Kenneth R. Harney on Apr 13, 2018

WASHINGTON – Americans are awash in record amounts of equity in their homes, posing the question for millions- So what do we do with it?

Leave it for a rainy day or retirement? Tap into it to remodel the house? Make a down payment on a vacation condo?

These are crucial financial decisions, but the abundance of equity is giving large numbers of owners options they didn’t have before.


- According to the latest Federal Reserve estimates, homeowners control more than $14.4 trillion in equity, up by nearly $1 trillion during 2017. This explosive growth is being driven by increases in home values and selling prices, tight inventories of houses for sale, and pay-downs of principal on existing mortgages.

- As a practical matter, not all of this can be turned into spendable cash. Only roughly $5.4 trillion is “tappable,” according to data analytics and software firm Black Knight. That is, it could be extracted by owners using loan types that require borrowers to retain at least 20 percent equity after a transaction. To illustrate, say you own a $400,000 house with a $200,000 first mortgage balance. You’ve got $200,000 in equity, putting aside transaction costs.

You’d like to transform some of it into cash to invest in a new business venture. How much can you get? Most lenders require that the total mortgage indebtedness secured by your home not exceed 80 percent of the property’s value – $320,000 in this case. So assuming that you qualify on credit and other criteria, you might be able to pull out up to $120,000 from your equity.

There are three main ways you can consider to accomplish this– Home-equity line of credit (HELOC). This is a credit line secured by your home equity that allows you to withdraw amounts you need whenever you choose. Typically, HELOCs come with floating interest rates tied to an index, often the bank prime rate. You pay interest-only for a pre-set period, at which point your outstanding balance comes due. Or the HELOC morphs into full amortization mode, requiring payments of principal plus interest.

Here’s an example of current HELOC terms from an active lender, TD Bank. Your house is valued at $400,000, you’ve got a $200,000 balance on a first mortgage at 3.25 percent that you snagged when rates were near historic lows. Assuming you’ve got solid credit, you might qualify for a $100,000 HELOC at an annual percentage rate (APR) of 3.99 percent, with monthly interest-only payments of $327.95.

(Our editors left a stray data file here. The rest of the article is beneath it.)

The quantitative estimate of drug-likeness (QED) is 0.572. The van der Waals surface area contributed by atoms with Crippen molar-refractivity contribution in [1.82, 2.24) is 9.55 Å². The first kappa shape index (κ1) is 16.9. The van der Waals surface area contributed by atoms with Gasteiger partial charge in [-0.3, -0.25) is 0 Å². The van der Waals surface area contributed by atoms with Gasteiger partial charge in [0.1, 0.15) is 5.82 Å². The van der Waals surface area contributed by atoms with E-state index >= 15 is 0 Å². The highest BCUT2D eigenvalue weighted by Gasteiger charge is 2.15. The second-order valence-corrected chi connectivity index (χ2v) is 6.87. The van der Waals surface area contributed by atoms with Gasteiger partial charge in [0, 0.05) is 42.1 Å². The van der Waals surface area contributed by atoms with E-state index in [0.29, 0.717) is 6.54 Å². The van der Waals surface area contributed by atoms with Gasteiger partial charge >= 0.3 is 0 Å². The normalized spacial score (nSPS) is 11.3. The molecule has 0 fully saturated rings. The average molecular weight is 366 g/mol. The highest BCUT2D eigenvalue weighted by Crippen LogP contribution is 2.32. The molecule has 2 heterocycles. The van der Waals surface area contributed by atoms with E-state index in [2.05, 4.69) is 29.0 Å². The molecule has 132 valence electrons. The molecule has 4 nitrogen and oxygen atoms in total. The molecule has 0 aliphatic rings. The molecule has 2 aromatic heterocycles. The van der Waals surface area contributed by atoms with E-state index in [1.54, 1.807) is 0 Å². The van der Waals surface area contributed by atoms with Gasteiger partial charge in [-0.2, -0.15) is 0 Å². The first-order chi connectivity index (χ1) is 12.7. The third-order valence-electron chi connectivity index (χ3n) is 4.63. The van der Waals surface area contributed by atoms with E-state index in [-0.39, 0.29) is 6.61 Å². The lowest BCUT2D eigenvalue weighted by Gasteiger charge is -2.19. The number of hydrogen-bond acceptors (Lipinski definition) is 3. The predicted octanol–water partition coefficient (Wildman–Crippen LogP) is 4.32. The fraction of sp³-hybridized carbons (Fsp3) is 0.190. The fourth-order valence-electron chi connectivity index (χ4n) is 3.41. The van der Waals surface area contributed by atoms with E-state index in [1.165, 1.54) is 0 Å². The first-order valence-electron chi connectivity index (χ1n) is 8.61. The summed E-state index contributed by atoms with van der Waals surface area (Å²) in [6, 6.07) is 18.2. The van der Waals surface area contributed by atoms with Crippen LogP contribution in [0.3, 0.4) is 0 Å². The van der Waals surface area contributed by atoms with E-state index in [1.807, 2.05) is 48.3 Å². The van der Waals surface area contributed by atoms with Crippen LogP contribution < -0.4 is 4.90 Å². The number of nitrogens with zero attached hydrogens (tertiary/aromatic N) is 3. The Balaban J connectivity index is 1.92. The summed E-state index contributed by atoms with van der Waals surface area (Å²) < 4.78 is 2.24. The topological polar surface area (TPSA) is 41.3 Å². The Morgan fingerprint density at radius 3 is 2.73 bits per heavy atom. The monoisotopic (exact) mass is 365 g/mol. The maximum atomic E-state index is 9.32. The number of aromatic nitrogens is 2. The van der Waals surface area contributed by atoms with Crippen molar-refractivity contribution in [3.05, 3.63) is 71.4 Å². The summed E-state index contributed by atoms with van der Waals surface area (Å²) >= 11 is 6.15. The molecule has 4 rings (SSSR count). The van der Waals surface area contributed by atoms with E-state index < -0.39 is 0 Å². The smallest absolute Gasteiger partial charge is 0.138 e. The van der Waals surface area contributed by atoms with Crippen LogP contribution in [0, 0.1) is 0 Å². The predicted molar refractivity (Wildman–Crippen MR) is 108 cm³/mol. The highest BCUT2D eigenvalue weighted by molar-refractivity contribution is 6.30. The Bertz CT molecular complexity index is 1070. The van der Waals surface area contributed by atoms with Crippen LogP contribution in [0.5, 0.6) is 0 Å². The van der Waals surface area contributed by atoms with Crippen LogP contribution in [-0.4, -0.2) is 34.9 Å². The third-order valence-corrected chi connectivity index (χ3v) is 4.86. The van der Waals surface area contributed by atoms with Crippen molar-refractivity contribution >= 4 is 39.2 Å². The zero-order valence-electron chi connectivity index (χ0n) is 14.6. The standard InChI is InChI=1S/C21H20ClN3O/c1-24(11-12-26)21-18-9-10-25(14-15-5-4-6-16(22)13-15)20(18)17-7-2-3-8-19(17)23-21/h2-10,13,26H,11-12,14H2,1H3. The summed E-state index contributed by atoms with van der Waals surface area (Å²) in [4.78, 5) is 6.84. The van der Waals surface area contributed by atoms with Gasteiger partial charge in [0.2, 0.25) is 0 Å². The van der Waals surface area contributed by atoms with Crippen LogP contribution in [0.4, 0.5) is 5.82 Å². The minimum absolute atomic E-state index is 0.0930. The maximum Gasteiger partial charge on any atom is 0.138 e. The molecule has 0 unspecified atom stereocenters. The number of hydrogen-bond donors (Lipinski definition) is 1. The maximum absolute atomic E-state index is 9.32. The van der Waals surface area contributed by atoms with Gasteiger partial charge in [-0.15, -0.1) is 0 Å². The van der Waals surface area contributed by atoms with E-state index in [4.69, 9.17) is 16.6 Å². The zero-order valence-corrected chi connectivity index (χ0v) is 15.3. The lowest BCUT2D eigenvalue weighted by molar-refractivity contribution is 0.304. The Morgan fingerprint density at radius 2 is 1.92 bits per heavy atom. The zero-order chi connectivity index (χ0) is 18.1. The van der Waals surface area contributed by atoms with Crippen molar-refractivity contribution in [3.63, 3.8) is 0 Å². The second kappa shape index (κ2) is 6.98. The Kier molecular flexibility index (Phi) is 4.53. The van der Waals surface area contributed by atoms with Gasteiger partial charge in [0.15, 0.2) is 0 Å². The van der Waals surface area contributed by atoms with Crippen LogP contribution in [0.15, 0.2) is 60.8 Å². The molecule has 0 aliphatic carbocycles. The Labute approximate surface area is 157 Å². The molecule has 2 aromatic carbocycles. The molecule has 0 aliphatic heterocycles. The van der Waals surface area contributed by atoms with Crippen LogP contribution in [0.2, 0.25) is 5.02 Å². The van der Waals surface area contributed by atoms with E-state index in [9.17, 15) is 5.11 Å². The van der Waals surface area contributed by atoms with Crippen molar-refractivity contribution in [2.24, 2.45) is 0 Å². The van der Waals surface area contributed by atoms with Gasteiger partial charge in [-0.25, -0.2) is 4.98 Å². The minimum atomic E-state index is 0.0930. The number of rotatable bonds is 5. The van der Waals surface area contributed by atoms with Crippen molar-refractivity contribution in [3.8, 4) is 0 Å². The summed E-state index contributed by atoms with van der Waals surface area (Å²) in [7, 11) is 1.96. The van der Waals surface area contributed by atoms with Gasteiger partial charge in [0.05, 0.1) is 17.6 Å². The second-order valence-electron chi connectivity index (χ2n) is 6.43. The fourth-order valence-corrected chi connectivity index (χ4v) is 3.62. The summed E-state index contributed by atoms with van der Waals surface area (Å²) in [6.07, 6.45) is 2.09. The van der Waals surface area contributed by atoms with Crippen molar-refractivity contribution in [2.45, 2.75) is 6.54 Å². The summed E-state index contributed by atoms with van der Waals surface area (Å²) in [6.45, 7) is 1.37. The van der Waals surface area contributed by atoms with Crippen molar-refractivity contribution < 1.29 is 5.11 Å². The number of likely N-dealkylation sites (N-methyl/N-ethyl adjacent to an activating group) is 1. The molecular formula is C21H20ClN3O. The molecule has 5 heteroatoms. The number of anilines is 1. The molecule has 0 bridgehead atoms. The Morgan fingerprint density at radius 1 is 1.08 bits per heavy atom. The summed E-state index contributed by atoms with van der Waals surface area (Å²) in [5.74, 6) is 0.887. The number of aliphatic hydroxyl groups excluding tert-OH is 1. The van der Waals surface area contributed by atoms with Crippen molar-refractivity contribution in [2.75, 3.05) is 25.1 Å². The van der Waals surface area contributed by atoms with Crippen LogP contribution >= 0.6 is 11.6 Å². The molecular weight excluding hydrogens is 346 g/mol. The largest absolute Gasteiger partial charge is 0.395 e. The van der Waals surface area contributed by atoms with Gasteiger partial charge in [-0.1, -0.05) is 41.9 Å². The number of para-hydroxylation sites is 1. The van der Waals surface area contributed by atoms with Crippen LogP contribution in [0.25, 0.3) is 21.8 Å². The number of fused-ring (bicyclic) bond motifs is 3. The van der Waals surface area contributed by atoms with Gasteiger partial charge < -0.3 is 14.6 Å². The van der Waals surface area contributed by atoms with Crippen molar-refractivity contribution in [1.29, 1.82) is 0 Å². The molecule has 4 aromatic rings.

Looks good. But there are complications- If you want to use that $100,000 for anything other than home improvement or purchase, your interest payments won’t be deductible under new tax rules. Plus, with the Federal Reserve planning to ratchet up interest rates, your interest costs likely will increase.

- Cash-out refinancing. This involves replacing your current first mortgage with a larger one, allowing you to pocket the additional funds. A downside here- The loan you exchange your precious 3.25 percent rate for is likely to cost at least one percentage point more than your current loan. And you should check with your tax adviser on what precisely may be deductible if your new total debt exceeds the amount of your original mortgage.

Here’s an example of a $100,000 cash-out refi using the same scenario above, provided by Paul Skeens, president of Colonial Mortgage Group in Waldorf, Maryland- Your new mortgage amount on your $400,000 home will be $300,000, with a new fixed-mortgage rate for 30 years at 4.375 percent, plus half a point (.5 percent of the loan amount). Your monthly payment comes to $1,497.86.

Skeens says in the present rising-rate environment, most of his clients are opting for the fixed-rate cash-out refi instead of a HELOC. But Freddie Mac deputy chief economist Len Kiefer says both cash-outs and HELOCs are likely to grow in popularity – the key difference being the rate owners have on their current mortgage.

- Home-equity loan. These are traditional second mortgages and come with fully amortizing fixed rates currently in the low and mid 5-percent range and higher, depending on your credit. TD Bank, for example, quotes a rate of 5.31 percent APR for 15 years with a payment of $805.98 for the same $100,000 deal discussed above. Some lenders offer more generous qualifying terms than HELOCs but have the same tax restrictions if you want to deduct the interest.

Bottom line- If you’re among the newly equity-affluent Americans, check out your options with lenders. Or just sit tight and enjoy the ride.